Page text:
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BBC under pressure to apologise after Prince Harry ‘drug slur’

The BBC is under pressure to make a public apology for one of its presenters insinuating that Prince Harry took cocaine.

Prince Harry

Prince Harry is a captain for the Air Corps and has served in Afghanistan twice.

The satirical news programme, Have I Got News For You, suggested that Harry snorted cocaine in a story related to the christening of Prince George.

The presenter, Jo Brand, began making jokes about the names of Prince George’s seven godparents before reading from an autocue – “George’s godparents include Hugh van Cutsem… I presume that’s a nickname as in Hugh van cuts ’em and Harry then snorts ’em.”

The camera shot then cut to panelist Paul Merton who genuinely looked shocked by what Ms Brand, 56, had just said. Ian Hislop then asked, “Have we lost our lawyers?” The fact that Mr Hislop acknowledged that the comment was defamatory, suggests that the BBC knew of the allegations it was broadcasting.

The programme is filmed on Thursdays to give time for the BBC lawyers and executives to edit out risky and possibly defamatory comments and material. The programme is then aired on Friday.

Ms Brand insisted that she was not the one who wrote the joke but accepted “culpability” for reading it out. The BBC also did not do their research properly as they claimed the late Hugh van Cutsem, who died last month, was the godparent; whereas his son, William Van Cutsem is actually George’s godparent.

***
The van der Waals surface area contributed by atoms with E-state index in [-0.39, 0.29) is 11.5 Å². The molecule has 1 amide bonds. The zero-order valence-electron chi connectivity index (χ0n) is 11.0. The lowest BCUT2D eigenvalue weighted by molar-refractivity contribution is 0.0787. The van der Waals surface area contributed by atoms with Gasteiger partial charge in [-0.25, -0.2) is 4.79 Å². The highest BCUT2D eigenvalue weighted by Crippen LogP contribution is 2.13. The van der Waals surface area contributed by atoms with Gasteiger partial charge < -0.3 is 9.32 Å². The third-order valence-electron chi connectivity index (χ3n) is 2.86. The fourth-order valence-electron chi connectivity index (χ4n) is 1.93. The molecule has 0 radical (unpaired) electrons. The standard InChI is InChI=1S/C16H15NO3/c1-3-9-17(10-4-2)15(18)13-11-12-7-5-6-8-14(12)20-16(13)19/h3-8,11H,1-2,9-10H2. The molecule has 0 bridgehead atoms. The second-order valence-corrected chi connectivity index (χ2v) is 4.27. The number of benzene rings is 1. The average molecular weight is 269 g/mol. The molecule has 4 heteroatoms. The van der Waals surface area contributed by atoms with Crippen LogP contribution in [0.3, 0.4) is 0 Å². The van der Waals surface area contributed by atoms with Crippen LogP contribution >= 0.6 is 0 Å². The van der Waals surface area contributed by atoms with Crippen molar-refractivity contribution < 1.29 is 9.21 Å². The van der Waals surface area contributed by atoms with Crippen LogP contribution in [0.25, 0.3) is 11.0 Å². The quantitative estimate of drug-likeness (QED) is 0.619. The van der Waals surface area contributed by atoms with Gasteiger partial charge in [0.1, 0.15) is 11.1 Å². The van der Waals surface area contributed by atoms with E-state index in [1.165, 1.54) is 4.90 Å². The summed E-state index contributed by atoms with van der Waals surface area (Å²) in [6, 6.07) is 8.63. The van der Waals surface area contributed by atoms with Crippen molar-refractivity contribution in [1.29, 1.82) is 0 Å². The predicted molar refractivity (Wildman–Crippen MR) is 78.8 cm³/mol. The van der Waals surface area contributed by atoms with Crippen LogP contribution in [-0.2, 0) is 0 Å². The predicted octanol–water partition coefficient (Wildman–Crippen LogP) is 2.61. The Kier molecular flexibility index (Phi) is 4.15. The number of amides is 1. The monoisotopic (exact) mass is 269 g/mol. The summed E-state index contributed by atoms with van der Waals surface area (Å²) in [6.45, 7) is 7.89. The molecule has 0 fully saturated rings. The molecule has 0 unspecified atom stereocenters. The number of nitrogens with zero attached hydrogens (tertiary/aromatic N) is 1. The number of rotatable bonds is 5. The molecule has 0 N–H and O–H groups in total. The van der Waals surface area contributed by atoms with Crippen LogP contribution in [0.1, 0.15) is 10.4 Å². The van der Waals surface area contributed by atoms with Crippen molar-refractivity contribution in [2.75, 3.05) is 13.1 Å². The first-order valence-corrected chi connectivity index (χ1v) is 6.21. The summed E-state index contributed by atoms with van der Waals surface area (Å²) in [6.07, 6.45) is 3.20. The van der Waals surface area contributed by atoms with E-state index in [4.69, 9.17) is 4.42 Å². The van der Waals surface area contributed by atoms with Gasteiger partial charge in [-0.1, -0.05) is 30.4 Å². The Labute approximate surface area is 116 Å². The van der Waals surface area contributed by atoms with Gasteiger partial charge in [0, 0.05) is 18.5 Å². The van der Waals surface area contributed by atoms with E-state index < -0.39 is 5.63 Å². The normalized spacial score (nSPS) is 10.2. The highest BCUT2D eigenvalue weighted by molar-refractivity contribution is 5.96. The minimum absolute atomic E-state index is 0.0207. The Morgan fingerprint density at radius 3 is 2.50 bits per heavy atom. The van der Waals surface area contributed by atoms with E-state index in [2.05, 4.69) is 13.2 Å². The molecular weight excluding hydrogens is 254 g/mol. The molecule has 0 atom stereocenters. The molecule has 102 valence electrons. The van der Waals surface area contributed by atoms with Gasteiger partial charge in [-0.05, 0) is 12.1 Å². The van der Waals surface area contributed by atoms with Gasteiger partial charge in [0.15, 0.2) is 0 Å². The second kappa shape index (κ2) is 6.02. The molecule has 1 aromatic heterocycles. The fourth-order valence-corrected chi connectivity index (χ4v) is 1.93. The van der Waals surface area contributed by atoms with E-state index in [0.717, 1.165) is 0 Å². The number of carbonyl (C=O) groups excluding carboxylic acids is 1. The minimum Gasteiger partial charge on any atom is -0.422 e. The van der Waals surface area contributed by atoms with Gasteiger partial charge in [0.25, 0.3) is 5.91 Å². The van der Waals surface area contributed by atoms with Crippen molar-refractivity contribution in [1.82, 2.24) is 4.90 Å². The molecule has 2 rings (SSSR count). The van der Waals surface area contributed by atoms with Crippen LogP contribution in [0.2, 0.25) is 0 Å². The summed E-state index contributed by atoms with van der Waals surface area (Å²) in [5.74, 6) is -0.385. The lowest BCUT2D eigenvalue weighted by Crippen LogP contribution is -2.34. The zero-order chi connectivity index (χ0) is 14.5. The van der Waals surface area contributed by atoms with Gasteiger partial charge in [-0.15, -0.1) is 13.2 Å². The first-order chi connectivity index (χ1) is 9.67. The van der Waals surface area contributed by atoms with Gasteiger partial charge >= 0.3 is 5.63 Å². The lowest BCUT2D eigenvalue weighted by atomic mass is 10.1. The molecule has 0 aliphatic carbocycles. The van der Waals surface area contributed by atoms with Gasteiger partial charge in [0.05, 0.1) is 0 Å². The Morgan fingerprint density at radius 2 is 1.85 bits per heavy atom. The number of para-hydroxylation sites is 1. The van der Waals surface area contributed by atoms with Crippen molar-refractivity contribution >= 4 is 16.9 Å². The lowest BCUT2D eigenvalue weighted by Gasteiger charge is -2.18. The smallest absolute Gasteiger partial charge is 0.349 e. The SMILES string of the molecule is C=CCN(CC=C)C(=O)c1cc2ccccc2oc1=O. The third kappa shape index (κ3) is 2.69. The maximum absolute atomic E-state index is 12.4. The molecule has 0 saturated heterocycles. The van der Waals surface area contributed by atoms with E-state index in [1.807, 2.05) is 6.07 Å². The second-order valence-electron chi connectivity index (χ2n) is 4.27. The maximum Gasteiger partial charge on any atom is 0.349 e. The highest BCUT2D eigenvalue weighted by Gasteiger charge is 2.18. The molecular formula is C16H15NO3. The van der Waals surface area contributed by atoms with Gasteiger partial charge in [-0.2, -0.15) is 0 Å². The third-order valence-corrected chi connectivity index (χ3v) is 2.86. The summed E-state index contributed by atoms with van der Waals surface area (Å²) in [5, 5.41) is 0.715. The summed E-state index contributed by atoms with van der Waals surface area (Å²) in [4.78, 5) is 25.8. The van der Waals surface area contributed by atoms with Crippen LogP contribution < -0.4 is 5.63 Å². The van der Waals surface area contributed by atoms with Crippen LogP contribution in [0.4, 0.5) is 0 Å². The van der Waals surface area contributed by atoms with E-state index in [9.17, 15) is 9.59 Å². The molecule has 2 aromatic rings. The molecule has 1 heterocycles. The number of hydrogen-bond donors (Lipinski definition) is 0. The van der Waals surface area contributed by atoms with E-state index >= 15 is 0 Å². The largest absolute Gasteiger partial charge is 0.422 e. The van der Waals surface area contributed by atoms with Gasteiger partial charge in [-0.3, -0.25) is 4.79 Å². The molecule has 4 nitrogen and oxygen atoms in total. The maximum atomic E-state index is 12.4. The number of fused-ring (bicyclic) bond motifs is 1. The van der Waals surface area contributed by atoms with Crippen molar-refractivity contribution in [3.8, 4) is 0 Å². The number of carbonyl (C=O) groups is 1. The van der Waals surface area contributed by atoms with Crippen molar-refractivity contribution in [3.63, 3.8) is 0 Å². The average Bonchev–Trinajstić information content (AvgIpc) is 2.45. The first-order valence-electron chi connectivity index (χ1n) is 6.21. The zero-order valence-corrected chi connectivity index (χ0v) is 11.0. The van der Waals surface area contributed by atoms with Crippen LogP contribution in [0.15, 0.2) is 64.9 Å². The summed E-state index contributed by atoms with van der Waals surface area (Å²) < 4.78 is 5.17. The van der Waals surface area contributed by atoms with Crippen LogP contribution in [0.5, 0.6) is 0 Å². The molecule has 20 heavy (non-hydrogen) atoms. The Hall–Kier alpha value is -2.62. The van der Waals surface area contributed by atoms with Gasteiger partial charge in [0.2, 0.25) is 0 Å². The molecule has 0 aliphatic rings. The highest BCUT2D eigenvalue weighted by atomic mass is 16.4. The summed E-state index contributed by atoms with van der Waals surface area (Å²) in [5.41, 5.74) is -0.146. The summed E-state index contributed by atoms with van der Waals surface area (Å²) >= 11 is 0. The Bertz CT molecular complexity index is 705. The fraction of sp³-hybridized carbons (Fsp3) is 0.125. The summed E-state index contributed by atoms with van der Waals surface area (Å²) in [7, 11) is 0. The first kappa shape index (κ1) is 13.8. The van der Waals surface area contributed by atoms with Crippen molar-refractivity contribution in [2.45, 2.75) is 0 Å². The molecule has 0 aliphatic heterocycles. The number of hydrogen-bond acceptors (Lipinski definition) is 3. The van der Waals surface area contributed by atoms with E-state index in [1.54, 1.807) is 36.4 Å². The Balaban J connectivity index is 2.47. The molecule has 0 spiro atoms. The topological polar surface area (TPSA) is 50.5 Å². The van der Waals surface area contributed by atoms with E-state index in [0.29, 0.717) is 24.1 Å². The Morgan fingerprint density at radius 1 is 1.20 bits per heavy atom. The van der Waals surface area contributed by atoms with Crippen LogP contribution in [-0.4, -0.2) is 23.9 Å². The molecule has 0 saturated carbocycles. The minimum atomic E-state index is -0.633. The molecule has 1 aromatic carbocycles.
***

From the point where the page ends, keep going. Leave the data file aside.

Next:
Since the programme was aired, critics have been complaining to the BBC for defaming the Prince who is a captain with the Army Air Corps and has served on two tours of duty in Afghanistan.

Anna Soubry, the Conservative defence minister, said that “Jo Brand should not have stooped to that level, and both she and the BBC should apologise. It is a really cheap shot at somebody who has no right of reply, and they know will not sue for libel. The BBC should know better than to broadcast this. The programme is not live and this should have been edited out.”


The programme, which aired on Friday night was heavily criticised.

On Saturday night, Brand, who is a member of Republic, said “I didn’t write it. I read it out from the autocue. I thought it was funny. I don’t really understand what the fuss is about. I am not going to apologise. I didn’t write it but I did say it, so I am culpable in some way”.

The BBC was also criticised last week for only showing 2 minutes coverage of Prince George’s christening on its main news programmes the BBC News at Six and the BBC News at Ten.

Clarence House has declined to comment saying “this is not something we would respond to [or] comment on”.

photo credits: Defence Images via photopin cc and ejbaurdo via photopin cc